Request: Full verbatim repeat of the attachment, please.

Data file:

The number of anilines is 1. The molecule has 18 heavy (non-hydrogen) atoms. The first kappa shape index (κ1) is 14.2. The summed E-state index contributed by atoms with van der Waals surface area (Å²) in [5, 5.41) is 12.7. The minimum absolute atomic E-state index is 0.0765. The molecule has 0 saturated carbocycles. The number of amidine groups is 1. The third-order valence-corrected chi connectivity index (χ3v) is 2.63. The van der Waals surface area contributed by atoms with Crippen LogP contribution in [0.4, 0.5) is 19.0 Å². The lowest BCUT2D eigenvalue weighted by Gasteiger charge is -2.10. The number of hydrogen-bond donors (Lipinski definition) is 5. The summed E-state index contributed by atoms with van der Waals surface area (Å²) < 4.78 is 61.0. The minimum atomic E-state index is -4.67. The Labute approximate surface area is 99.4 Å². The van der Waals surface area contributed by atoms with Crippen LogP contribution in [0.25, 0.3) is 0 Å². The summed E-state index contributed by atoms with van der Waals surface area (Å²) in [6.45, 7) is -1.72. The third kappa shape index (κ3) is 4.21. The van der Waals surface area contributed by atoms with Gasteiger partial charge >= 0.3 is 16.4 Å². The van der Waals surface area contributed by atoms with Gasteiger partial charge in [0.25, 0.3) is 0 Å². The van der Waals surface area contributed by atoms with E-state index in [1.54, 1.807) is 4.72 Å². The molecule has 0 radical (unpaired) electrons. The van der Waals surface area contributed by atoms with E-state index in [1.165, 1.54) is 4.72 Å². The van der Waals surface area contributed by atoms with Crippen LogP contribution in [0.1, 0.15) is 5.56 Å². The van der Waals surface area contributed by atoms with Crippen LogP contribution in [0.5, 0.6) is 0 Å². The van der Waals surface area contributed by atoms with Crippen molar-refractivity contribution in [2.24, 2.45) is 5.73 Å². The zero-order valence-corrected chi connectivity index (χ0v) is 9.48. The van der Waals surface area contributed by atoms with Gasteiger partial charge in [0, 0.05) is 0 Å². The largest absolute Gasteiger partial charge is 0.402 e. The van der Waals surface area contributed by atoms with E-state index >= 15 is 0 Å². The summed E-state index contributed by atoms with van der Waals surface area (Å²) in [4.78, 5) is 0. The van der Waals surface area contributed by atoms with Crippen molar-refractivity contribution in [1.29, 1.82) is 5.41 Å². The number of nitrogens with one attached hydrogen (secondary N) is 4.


The number of anilines is 1. The molecule has 18 heavy (non-hydrogen) atoms. The first kappa shape index (κ1) is 14.2. The summed E-state index contributed by atoms with van der Waals surface area (Å²) in [5, 5.41) is 12.7. The minimum absolute atomic E-state index is 0.0765. The molecule has 0 saturated carbocycles. The number of amidine groups is 1. The third-order valence-corrected chi connectivity index (χ3v) is 2.63. The van der Waals surface area contributed by atoms with Crippen LogP contribution in [0.4, 0.5) is 19.0 Å². The lowest BCUT2D eigenvalue weighted by Gasteiger charge is -2.10. The number of hydrogen-bond donors (Lipinski definition) is 5. The summed E-state index contributed by atoms with van der Waals surface area (Å²) < 4.78 is 61.0. The minimum atomic E-state index is -4.67. The Labute approximate surface area is 99.4 Å². The van der Waals surface area contributed by atoms with Crippen LogP contribution in [0.25, 0.3) is 0 Å². The summed E-state index contributed by atoms with van der Waals surface area (Å²) in [6.45, 7) is -1.72. The third kappa shape index (κ3) is 4.21. The van der Waals surface area contributed by atoms with Gasteiger partial charge >= 0.3 is 16.4 Å². The van der Waals surface area contributed by atoms with Gasteiger partial charge in [0.25, 0.3) is 0 Å². The van der Waals surface area contributed by atoms with E-state index in [1.54, 1.807) is 4.72 Å². The molecule has 0 radical (unpaired) electrons. The van der Waals surface area contributed by atoms with E-state index in [1.165, 1.54) is 4.72 Å². The van der Waals surface area contributed by atoms with Crippen LogP contribution in [0.1, 0.15) is 5.56 Å². The van der Waals surface area contributed by atoms with Crippen LogP contribution in [0.5, 0.6) is 0 Å². The van der Waals surface area contributed by atoms with Crippen molar-refractivity contribution in [2.24, 2.45) is 5.73 Å². The zero-order valence-corrected chi connectivity index (χ0v) is 9.48. The van der Waals surface area contributed by atoms with Gasteiger partial charge in [0, 0.05) is 0 Å². The largest absolute Gasteiger partial charge is 0.402 e. The van der Waals surface area contributed by atoms with E-state index >= 15 is 0 Å². The summed E-state index contributed by atoms with van der Waals surface area (Å²) in [4.78, 5) is 0. The van der Waals surface area contributed by atoms with Crippen molar-refractivity contribution in [1.29, 1.82) is 5.41 Å². The number of nitrogens with one attached hydrogen (secondary N) is 4.